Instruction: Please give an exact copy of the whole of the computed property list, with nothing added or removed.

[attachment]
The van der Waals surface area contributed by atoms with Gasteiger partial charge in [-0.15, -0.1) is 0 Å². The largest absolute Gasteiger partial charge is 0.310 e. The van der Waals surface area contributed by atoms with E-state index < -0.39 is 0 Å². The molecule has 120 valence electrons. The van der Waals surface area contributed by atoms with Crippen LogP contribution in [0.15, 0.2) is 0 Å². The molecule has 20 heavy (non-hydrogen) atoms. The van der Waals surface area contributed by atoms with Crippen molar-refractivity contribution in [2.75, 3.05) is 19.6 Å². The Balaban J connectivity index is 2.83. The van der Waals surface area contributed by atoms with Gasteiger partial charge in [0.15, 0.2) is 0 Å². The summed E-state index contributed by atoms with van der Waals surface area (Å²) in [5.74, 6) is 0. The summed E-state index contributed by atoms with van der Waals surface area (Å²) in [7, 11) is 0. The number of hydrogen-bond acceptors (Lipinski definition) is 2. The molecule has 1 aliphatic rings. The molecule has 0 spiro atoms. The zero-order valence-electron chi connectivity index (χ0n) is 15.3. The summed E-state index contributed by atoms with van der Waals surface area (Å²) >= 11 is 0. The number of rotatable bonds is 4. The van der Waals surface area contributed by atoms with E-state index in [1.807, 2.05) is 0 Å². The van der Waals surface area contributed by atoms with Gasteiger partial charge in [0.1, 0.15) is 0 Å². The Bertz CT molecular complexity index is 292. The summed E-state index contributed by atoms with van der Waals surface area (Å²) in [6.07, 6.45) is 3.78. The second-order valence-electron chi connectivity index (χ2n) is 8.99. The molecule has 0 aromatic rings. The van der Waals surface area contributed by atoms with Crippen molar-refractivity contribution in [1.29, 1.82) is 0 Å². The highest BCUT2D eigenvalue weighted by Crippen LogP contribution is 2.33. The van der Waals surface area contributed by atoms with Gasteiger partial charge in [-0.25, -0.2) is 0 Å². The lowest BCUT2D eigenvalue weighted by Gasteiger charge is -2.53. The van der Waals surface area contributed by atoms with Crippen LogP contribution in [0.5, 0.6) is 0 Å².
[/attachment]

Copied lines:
The van der Waals surface area contributed by atoms with Gasteiger partial charge in [-0.15, -0.1) is 0 Å². The largest absolute Gasteiger partial charge is 0.310 e. The van der Waals surface area contributed by atoms with E-state index < -0.39 is 0 Å². The molecule has 120 valence electrons. The van der Waals surface area contributed by atoms with Crippen LogP contribution in [0.15, 0.2) is 0 Å². The molecule has 20 heavy (non-hydrogen) atoms. The van der Waals surface area contributed by atoms with Crippen molar-refractivity contribution in [2.75, 3.05) is 19.6 Å². The Balaban J connectivity index is 2.83. The van der Waals surface area contributed by atoms with Gasteiger partial charge in [0.15, 0.2) is 0 Å². The summed E-state index contributed by atoms with van der Waals surface area (Å²) in [5.74, 6) is 0. The summed E-state index contributed by atoms with van der Waals surface area (Å²) in [7, 11) is 0. The number of hydrogen-bond acceptors (Lipinski definition) is 2. The molecule has 1 aliphatic rings. The molecule has 0 spiro atoms. The zero-order valence-electron chi connectivity index (χ0n) is 15.3. The summed E-state index contributed by atoms with van der Waals surface area (Å²) >= 11 is 0. The number of rotatable bonds is 4. The van der Waals surface area contributed by atoms with E-state index in [1.807, 2.05) is 0 Å². The van der Waals surface area contributed by atoms with Gasteiger partial charge in [0.1, 0.15) is 0 Å². The Bertz CT molecular complexity index is 292. The summed E-state index contributed by atoms with van der Waals surface area (Å²) in [6.07, 6.45) is 3.78. The second-order valence-electron chi connectivity index (χ2n) is 8.99. The molecule has 0 aromatic rings. The van der Waals surface area contributed by atoms with Crippen molar-refractivity contribution in [1.29, 1.82) is 0 Å². The highest BCUT2D eigenvalue weighted by Crippen LogP contribution is 2.33. The van der Waals surface area contributed by atoms with Gasteiger partial charge in [-0.25, -0.2) is 0 Å². The lowest BCUT2D eigenvalue weighted by Gasteiger charge is -2.53. The van der Waals surface area contributed by atoms with Crippen LogP contribution in [0.5, 0.6) is 0 Å².